The present polemics of the self-styled defenders of 'Catholicity' in the Church of England, besides being disgracefully ungracious to women, are also deeply ungracious to Christians in other than the Orthodox and Roman Catholic churches (to the discomfort, I am sure, of not a few ecumenically minded Roman Catholics). Thus at a time when the central challenge to Christian Faith, Church and Discipleship is plainly to do with the credibility of our Gospel and our faith in God having any realistic saving relevance to the miseries of our planet, we are expending a great deal of energy and anxiety on internal quarrels about who should submit to whom. All in the interests of a catholicity which is a fantasy as it is conceived and in danger of being a tyranny as it is practised. This must look to outsiders like the typical displacement activities of an organism which can no longer cope with a sane, hopeful and effective mission in its threatening environment, and so turns its anxieties and energies inward to internecine strife.
It is surely a fundamental Christian mistake to turn our backs on 16th- and 17th-century Reformation, and 20th-century attempts at ecumenism, to regress to a medieval model of catholicity which never really lived up to its claims even at its peak of power and influence. We need to be looking forward to some 21st-century form of collaborative catholicity and federal ecumenism which will have a chance of presenting a common, shared and universal Christian Faith and Gospel to a highly pluralistic, grievously divided and deeply threatened world. Christianity needs diversity of form, openness in its explorations and unity of fellowship. From this unity in diversity we may develop a multiplicity of ways of worshipping the one Universal God we believe in, of presenting the one Universal Gospel we are inspired by, and of showing the one all-embracing Grace that we seek to live and die by.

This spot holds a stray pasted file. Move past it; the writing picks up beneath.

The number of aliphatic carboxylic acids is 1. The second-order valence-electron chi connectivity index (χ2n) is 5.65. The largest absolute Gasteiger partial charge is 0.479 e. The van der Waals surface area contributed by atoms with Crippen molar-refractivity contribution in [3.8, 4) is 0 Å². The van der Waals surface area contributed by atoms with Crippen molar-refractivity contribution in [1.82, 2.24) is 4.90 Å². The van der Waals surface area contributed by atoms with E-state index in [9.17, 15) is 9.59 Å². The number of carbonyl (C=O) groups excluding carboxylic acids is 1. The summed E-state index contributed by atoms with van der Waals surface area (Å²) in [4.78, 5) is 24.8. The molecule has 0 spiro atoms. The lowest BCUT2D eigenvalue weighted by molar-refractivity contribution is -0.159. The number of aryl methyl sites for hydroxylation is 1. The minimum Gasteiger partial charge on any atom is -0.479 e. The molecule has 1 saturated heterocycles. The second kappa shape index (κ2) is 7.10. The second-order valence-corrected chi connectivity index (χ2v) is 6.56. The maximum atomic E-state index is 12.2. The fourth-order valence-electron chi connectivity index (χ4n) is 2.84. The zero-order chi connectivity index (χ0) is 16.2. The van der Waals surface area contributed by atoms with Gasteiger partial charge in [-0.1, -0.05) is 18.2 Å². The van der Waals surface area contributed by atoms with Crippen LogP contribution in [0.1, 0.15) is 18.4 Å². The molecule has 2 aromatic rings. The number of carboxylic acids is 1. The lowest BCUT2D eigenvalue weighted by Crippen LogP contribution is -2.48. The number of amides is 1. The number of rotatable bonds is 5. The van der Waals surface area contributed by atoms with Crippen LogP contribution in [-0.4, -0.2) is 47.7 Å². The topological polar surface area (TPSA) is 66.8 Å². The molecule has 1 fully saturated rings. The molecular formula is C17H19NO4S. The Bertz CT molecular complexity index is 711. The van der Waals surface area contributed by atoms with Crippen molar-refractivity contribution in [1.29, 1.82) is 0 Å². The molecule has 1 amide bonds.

Perhaps we might find inspiration for such a forward-looking and world-engaging catholicity from Paul's hymn about Jesus in Chapter II of his letter to the Philippians.
Let your bearing towards one another arise out of your life in Christ Jesus. For the divine nature was His from the first; but He did not think to snatch at equality with God, but made Himself nothing, assuming the nature of a slave. Bearing the human likeness, revealed in human shape, he humbled himself, and in obedience accepted even death - death on a Cross.
We do not need a powerful, protective and exclusive church. We need empowerment through recognition of our mutual faith, hope and love, in a fellowship of worship and grace, pilgrimage and service. Only in this way will we move towards a catholicity which is as universal as the Gospel we preach, the Kingdom we serve and the God we believe in.